EU concern over smaller poultry plants

Report says food safety system does not guarantee all EU requirements are met

The Department of Agriculture carries out controls in high-throughput factories slaughtering over 150,000 birds a year, while local authority inspectors do checks at low-throughput establishments.

The Department of Agriculture carries out controls in high-throughput factories slaughtering over 150,000 birds a year, while local authority inspectors do checks at low-throughput establishments.

Tue, Aug 12, 2014, 01:00

Major concerns about standards at smaller poultry processing plants have been raised in a European Commission report.

The report says the Department of Agriculture, which monitors larger poultry processing facilities, has a comprehensive and well-documented food safety control system in place. However, the effectiveness of its controls is weakened by “deficiencies” not detected during departmental controls and by inadequate postmortem inspection in some cases.

As for the control system implemented by local authorities in smaller establishments, the report says it does not guarantee all poultry sector establishments under their control meet all relevant EU requirements.

“In the majority of establishments visited by the audit team under local authority control, conditions did not meet the relevant EU requirements.”

The Food Safety Authority of Ireland (FSAI) has overall responsibility for food safety but it manages this responsibility in specific sectors via service agreements with other bodies.

The Department of Agriculture carries out controls in high-throughput factories slaughtering over 150,000 birds a year, while local authority inspectors do checks at low-throughput establishments.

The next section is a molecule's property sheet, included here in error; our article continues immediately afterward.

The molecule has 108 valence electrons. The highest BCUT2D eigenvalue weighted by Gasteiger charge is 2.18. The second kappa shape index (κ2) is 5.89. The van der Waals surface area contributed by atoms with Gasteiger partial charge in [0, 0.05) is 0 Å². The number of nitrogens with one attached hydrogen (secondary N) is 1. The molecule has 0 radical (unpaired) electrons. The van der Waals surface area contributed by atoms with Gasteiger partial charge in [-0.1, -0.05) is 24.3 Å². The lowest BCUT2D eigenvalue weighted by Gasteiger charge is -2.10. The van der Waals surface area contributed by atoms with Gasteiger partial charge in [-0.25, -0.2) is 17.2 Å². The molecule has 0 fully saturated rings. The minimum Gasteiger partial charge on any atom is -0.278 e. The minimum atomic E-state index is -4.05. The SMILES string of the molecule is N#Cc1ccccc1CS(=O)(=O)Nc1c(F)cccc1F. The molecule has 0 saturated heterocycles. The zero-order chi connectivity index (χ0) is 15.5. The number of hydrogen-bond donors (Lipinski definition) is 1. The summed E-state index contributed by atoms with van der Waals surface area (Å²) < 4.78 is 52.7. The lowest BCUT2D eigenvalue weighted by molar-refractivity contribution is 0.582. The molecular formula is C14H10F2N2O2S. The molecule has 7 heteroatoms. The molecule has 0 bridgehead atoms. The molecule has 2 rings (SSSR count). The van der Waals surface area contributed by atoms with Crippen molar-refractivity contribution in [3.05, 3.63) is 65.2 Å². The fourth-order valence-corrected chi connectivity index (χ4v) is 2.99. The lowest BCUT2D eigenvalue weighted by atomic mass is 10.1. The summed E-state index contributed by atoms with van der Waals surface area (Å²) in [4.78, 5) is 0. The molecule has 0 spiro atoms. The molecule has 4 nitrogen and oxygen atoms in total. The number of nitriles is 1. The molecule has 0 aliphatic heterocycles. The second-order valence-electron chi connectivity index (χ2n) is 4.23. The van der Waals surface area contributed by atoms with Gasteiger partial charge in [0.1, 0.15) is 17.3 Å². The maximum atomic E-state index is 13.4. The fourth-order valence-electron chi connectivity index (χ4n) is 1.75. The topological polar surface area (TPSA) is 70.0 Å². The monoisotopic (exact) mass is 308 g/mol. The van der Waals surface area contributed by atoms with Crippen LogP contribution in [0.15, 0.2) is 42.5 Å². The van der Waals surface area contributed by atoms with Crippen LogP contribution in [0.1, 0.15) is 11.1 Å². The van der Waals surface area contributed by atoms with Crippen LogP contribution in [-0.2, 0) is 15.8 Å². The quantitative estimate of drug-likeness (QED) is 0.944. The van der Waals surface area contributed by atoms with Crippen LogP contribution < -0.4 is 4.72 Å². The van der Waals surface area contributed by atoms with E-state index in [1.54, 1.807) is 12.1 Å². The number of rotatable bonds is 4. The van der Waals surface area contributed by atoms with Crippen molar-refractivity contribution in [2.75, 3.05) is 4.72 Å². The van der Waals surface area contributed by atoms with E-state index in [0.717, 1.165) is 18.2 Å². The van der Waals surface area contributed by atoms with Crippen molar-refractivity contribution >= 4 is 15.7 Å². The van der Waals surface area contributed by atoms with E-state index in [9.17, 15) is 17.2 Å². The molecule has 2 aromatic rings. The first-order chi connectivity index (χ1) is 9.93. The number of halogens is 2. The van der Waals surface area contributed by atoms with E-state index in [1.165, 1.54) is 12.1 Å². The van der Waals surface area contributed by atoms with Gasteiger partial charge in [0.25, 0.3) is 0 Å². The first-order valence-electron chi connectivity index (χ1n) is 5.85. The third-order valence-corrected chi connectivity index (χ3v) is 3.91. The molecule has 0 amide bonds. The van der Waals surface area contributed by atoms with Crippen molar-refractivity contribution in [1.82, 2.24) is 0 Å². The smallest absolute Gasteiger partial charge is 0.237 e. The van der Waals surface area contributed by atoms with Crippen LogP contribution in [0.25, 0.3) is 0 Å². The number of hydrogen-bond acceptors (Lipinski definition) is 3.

Overall, the FSAI can guarantee the effectiveness of official controls in establishments supervised by the department, the report states. “However, this is not the case in establishments supervised by the local authorities.”

In a number of establishments under local authority supervision auditors found major non-compliances.

Stunning equipment

In one slaughterhouse inspectors found a faulty gauge on water-bath stunning equipment as a result of which the operator could not guarantee birds were properly stunned.

In another one bird too small for the stunner was shackled instead of being killed by an alternative method.

Hygiene conditions were found to be adequate overall, but some deficiencies were noted.

These included the presence of rusty equipment, poor sanitary conditions and poor cleaning. A “non-permitted” food additive was found in an ingredient used in meat preparations in one establishment.

Other issues included inadequate size of the cutting room, no facilities in a cold store for washing hands and no changing area.

In one establishment there was insufficient protection of the workroom from external contamination and a dog had free access to the cutting room.

The department took issue with earlier drafts of the report, describing parts as factually inaccurate. In relation to the dog, it said that while the external door was open during dispatch, staff were moving in and out, thus preventing free access by the dog to the cutting room.

Meat production

The department says it is responsible for plants producing over 99 per cent of poultry meat, while the local authority- supervised establishments accounted for just 0.2 per cent of meat production.

The Irish poultry plants were audited last September by inspectors from the European Commission’s food and veterinary office.

Ireland produces over 115,000 tonnes of chicken meat and almost 10,000 tonnes of turkey meat a year.